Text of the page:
Um, [laughing] young Chuck, young Chuck. I would say this might sound cliche, but it’s very important to me, Rome wasn’t built in in one day, but it did fall in one. So what I mean by that is, it’s not going to take one day to build a skill. But if you continuously try to develop, study in college, go to study sessions, go see your professor, go to work, do what you have to do take these side programs and courses to help you, take summer classes if need be. Everything is allowing you to get to that next step. But the moment you stop, that’s when you’re doing yourself a disservice. There’s going to be times where it’s going to, life is going to get hard. And I definitely had some hard times throughout my four and a half years, my first four years at UIC. But what allowed me to get through that was the connections that I made. Everyone’s going through the exact same transitions when you first get into college. So you want to just focus on what’s in front of you, focus on that day, win the day. I go by a phrase since I started boxing. I go by a phrase you train to train for tomorrow. So that pretty much means prioritize your health, prioritize your mental health. Do what you can today, but again, prioritize your health, your mental health, and train for tomorrow. So if I’m boxing and I feel my shoulder getting a little weak, I’m going to stop and I’m going to heal, I’m going to rest, and I’m going to prepare to train for tomorrow. Don’t exhaust yourself, don’t use up your bar of energy. We’re literally like batteries, and we do need to be recharged. And a lot of times, going through a whole year of school is very, very tiring.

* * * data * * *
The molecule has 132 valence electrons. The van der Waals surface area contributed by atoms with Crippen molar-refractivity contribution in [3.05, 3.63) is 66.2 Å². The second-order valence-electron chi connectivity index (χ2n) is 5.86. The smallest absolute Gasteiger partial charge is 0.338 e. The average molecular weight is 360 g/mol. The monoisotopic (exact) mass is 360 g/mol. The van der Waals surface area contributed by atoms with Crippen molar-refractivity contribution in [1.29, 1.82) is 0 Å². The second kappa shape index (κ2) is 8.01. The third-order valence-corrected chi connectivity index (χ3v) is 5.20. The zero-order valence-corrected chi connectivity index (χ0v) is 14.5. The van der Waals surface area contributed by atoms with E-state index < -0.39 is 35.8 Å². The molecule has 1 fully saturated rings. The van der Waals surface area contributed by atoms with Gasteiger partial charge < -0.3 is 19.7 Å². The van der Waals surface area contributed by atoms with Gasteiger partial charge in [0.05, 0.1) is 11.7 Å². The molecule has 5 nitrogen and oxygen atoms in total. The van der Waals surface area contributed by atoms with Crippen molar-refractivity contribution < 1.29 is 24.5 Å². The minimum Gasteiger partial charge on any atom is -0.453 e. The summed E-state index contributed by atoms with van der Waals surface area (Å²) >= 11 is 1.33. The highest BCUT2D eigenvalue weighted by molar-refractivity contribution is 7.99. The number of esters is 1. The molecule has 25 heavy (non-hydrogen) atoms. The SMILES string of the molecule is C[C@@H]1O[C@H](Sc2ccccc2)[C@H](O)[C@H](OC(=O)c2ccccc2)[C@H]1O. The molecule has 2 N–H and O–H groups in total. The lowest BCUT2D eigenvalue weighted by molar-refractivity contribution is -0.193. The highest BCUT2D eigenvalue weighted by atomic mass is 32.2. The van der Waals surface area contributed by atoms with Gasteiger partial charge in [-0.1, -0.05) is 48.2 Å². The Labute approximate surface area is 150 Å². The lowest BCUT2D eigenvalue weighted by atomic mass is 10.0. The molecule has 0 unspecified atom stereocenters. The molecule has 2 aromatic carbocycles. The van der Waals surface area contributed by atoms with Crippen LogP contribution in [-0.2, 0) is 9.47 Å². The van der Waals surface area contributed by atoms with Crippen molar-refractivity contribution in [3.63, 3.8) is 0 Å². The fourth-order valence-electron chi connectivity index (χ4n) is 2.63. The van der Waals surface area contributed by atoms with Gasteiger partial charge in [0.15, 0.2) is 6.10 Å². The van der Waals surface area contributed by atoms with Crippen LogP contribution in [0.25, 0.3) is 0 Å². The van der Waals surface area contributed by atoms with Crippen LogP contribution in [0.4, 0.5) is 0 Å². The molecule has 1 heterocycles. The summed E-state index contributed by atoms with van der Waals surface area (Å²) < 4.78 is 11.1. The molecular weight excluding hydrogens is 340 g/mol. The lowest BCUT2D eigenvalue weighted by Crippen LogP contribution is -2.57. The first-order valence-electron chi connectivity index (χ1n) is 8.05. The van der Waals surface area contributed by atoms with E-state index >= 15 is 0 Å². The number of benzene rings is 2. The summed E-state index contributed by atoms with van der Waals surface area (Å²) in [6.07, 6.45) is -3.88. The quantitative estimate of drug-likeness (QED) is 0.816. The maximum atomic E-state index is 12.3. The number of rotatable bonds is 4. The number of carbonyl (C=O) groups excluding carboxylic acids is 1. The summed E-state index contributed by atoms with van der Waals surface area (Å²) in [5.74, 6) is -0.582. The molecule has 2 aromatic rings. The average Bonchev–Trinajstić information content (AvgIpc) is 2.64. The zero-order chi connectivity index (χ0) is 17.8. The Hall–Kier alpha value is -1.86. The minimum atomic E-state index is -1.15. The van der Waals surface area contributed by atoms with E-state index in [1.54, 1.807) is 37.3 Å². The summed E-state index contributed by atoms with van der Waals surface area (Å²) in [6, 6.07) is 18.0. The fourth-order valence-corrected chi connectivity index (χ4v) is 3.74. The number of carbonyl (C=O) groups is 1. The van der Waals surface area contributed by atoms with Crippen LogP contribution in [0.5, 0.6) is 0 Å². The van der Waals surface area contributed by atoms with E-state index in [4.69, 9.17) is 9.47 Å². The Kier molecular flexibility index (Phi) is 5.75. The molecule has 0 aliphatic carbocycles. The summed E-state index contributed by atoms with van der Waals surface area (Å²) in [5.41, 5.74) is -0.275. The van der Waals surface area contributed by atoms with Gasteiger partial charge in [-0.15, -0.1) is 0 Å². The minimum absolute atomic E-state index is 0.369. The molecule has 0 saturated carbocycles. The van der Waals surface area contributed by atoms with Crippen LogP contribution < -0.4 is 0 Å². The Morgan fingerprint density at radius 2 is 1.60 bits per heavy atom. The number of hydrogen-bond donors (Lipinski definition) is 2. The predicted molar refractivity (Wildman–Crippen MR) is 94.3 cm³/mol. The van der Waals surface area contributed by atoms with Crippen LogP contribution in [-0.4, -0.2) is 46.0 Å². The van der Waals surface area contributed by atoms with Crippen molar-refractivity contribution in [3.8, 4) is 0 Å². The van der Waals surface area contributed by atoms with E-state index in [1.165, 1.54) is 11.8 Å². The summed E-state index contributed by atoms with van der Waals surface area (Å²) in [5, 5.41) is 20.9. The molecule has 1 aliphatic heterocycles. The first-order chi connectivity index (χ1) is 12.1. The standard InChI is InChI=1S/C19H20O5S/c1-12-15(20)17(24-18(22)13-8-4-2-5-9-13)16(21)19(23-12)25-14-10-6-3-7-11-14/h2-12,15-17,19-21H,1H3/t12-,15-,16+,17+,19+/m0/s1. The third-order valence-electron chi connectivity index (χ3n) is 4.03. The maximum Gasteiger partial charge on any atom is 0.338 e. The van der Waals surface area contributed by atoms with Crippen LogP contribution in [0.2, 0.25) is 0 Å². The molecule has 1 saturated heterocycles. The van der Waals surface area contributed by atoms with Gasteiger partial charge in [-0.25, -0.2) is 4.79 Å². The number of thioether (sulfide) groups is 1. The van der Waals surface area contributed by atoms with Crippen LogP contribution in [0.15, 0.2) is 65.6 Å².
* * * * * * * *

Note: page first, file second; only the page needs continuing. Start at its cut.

So those are [the] advice that I would give and another thing, control what’s tangible. Like I said before, things will exist to throw you off your course. And some things that I started to do. And again, some of the stuff that I’m advising I didn’t start doing until I was probably a sophomore or a junior, it took me my first year as a freshman to understand what I really like to do how I like to study, how I like to network. And that’s how I develop these skill sets. So you’re not gonna find these answers immediately. But things that helped me was putting everything on my schedule, even hanging out with friends or going to see a movie, everything went on my schedule. And what that does is it helps your mental process of prioritizing your needs and what’s important to you. So you start to ask yourself, Do I have time for this? If so, when should I do it? How am I going to do it, you start to ask those questions. And now I’m at the point where I joke with my friends. If it’s not on my calendar, I’m not going to do it. So if it’s a Bulls’ game, if it’s going out to eat with a co-worker, it’s all on my calendar. And whenever someone asks, ‘Hey, do you have time for this?’ I Check my calendar, and I add it when need be. That helps alleviate stress. And one of the biggest things that you can do for that is when you first get your syllabus, it’s going to take some time, but go through the entire syllabus and add every assignment from the homework assignment to group work, to project to exam days to your calendar, you’re going to alleviate so much stress and you’re going to fully understand like how to be a student the relief that you’re going to feel after you do that will have you prepared for that first week?
Aisha El-Amin 17:14
Wow, that is absolute great advice. I’m thinking I need to put some more things on my calendar right now. [Laughter]. But I appreciate you putting putting us on your calendar. I appreciate you sharing your story with us. And I know that our current students will benefit immensely from your journey, and the lessons that you’ve learned and shared with us. So thank you for being part of our Black History Month series, Charles.
Charles Pickett 17:43
Thank you. Appreciate it.
Tariq El-Amin 17:45
[Music] Thanks for joining us find more inspiring and informative conversations with UIC alumni, faculty and staff at blackresources.uic.edu. That’s blackresources.uic.edu.